The Tutors

But talent alone won't get you to college or the NFL. Talent doesn't even necessarily produce a good high school team.

One component for all of these schools is a rigorous tutoring program. Most of these schools have strong academic reputations, and so the football teams employ a variety of tactics to keep players eligible for the season and for college. Some have specifically assigned academic advisors, while others have mandatory after-school or tutoring sessions during the season.

Lest you scoff at the academic component, consider this: In addition to a pair of blue-chippers signing with Miami and the University of Florida, on Wednesday Aquinas will have two players signing with Princeton, one with Yale, one with Penn, and one deciding between Brown and Dartmouth.

"I think it's a compliment to our faculty, they do a tremendous job and it shows that academics are extremely important here at St. Thomas Aquinas," said football coach Rocco Casullo. "These guys understand that you've got to get it done in the classroom, and they do that. And those are guys that turned down Division I schools."

There's also a practical element that attracts recruiters -- convenience. Poly has an academic coach, Monica Kim, who not only helps players but makes sure their information is readily available for interested college coaches.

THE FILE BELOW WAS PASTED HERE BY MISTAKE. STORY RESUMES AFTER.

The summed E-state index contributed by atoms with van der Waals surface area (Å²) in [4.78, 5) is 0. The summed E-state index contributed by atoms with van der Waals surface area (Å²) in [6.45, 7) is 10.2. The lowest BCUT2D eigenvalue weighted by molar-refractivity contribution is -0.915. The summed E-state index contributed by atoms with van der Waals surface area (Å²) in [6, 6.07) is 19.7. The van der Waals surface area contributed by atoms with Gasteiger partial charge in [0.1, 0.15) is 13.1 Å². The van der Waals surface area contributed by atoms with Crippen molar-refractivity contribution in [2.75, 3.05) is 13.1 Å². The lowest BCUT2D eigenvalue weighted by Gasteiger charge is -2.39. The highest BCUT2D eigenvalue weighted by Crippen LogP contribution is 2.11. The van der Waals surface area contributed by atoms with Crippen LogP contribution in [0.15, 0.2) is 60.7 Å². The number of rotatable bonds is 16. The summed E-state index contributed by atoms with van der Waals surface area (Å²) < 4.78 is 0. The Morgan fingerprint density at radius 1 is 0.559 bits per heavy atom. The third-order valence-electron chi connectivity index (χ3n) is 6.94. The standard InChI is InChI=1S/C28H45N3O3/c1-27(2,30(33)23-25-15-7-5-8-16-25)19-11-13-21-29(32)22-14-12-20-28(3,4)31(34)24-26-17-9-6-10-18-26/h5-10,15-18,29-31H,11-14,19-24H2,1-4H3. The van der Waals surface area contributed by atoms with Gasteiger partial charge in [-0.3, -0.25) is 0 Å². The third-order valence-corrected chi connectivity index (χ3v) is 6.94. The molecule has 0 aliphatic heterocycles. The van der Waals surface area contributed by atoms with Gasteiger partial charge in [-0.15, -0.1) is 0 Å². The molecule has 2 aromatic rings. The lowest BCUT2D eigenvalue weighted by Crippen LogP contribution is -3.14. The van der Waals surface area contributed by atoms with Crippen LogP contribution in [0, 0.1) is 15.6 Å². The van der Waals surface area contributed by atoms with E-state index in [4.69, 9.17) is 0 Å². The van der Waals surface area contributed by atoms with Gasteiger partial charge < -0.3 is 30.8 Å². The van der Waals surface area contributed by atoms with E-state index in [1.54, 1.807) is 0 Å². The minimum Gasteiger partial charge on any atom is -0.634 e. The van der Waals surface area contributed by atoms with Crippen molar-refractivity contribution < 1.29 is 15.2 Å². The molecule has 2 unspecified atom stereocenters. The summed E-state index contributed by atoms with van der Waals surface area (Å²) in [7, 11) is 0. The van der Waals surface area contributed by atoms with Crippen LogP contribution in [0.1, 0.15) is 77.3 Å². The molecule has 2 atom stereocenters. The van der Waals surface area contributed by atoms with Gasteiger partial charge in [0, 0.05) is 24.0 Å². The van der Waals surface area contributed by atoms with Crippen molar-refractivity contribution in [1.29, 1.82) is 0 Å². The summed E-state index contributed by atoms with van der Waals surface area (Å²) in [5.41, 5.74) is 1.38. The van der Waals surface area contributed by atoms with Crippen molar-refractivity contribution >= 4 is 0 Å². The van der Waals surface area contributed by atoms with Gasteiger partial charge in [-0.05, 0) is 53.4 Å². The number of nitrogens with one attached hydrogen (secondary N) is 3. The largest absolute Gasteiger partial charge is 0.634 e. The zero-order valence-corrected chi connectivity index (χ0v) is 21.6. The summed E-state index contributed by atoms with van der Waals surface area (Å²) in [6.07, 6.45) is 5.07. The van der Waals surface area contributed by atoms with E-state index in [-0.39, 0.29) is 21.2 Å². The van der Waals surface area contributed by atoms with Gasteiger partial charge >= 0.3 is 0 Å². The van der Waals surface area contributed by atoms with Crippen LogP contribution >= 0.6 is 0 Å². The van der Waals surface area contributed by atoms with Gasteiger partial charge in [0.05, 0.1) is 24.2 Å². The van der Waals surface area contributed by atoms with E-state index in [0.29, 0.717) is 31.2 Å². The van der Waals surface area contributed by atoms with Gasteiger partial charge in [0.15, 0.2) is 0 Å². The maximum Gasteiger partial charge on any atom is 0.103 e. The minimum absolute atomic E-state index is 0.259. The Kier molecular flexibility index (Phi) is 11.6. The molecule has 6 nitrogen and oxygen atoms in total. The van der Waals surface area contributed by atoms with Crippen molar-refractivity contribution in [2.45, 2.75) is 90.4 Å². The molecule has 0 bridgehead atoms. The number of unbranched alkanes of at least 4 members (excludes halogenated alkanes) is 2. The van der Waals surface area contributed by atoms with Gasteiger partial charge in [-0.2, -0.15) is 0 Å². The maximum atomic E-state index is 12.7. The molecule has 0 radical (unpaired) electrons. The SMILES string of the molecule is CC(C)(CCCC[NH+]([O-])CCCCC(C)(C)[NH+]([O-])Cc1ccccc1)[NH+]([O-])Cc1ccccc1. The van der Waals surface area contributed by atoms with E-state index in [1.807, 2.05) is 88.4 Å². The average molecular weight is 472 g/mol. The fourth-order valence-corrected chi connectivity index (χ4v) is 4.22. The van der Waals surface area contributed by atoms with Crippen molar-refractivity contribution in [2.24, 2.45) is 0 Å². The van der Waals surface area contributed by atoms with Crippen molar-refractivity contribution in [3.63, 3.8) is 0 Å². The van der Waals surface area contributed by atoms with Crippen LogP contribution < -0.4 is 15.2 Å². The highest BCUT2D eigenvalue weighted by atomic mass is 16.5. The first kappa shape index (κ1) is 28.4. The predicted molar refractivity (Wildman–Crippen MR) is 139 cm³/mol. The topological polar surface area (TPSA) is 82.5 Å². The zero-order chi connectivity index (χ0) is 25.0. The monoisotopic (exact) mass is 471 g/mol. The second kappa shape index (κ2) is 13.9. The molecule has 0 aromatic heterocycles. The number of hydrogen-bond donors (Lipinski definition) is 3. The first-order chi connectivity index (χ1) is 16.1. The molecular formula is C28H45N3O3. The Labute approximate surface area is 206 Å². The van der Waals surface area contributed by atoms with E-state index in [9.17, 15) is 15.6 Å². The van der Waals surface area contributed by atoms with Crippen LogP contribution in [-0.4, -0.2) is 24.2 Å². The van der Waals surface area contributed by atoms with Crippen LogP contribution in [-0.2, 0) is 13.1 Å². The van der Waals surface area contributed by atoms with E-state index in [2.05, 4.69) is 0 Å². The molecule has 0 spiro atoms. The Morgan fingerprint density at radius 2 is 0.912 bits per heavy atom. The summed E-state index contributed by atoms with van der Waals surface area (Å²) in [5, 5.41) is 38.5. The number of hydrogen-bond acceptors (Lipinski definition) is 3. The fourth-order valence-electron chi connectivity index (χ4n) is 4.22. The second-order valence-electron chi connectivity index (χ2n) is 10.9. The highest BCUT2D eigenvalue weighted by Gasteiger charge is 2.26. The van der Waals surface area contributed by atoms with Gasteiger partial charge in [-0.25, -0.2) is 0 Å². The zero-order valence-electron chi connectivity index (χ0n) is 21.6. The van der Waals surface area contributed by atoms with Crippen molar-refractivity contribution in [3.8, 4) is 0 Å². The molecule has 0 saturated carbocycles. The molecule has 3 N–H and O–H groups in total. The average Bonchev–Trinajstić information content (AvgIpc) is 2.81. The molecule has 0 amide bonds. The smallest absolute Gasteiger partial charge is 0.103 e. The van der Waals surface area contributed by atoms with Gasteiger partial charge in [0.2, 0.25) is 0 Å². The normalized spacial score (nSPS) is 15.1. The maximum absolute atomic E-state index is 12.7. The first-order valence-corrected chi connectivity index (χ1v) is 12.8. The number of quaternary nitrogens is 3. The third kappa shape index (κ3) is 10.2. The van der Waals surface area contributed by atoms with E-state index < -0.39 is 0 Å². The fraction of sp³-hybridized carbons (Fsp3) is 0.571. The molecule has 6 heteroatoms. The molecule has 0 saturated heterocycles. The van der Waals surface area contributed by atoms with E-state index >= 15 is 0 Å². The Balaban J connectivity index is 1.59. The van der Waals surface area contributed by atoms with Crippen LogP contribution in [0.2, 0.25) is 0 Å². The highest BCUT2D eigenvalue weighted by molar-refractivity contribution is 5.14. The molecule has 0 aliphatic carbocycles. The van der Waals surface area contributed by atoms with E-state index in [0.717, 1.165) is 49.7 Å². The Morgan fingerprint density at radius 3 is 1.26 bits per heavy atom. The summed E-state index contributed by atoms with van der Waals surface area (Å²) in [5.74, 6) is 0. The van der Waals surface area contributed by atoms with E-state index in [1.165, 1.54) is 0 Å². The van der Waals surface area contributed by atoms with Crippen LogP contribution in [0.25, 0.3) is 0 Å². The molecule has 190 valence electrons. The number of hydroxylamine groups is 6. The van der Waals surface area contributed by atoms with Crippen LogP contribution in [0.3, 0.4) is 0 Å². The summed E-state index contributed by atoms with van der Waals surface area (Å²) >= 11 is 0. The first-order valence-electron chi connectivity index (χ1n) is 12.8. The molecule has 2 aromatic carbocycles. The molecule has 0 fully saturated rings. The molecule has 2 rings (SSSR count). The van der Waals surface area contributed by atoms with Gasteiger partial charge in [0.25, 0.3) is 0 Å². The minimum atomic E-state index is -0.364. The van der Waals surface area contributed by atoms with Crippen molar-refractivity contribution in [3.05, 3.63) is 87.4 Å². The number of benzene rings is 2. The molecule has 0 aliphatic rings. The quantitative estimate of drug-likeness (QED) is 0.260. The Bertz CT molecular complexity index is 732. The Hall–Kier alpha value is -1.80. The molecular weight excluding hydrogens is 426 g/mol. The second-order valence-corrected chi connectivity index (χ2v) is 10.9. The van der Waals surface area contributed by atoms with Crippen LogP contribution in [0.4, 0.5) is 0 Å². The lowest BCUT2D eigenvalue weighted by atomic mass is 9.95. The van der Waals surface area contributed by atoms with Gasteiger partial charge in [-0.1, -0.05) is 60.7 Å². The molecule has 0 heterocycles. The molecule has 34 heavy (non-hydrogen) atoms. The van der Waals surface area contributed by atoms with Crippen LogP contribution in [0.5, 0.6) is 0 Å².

"She stays late, 'til 8 o'clock tutoring and stuff like that," said Blandin. "Coach Kim, she has everything ready. She always has a profile, a transcript. It's ready to go for a college coach coming."

In the whirlwind recruiting process, coaches can save time by going to a school that not only will have a number of potential Division I players, but players they won't have to worry about academically.

"Colleges consistently return to DeMatha because they know when they recruit a DeMatha kid, he not only is going to qualify to get into college, but he's going to have the preparation to remain there for four years," said Brooks. "When you're dealing with us as coaches, you're not going to have to jump through hoops."



Ready for Whatever

Finally, players from these schools tend to be well-coached, which is important for the increasingly complex offensive and defensive schemes colleges employ. And while players from small schools might put up big numbers against inferior competition, there's no doubt about the players from these schools.

"My practice play and my work ethic was already at a high level," said Blandin. "Going into college, that helps. It won't be shocking to me, I'll be ready to lock and load and earn my spot."

Talent still rules the day when it comes to which recruits will sign with major Division I programs, but student-athletes have significant advantages depending on the school they attend.

"If it comes down to two kids," said Brooks, "a DeMatha kid might get preference over an equally talented player from another school, and that is what our kids invested in when they decided to attend DeMatha. We take pride in having that advantage."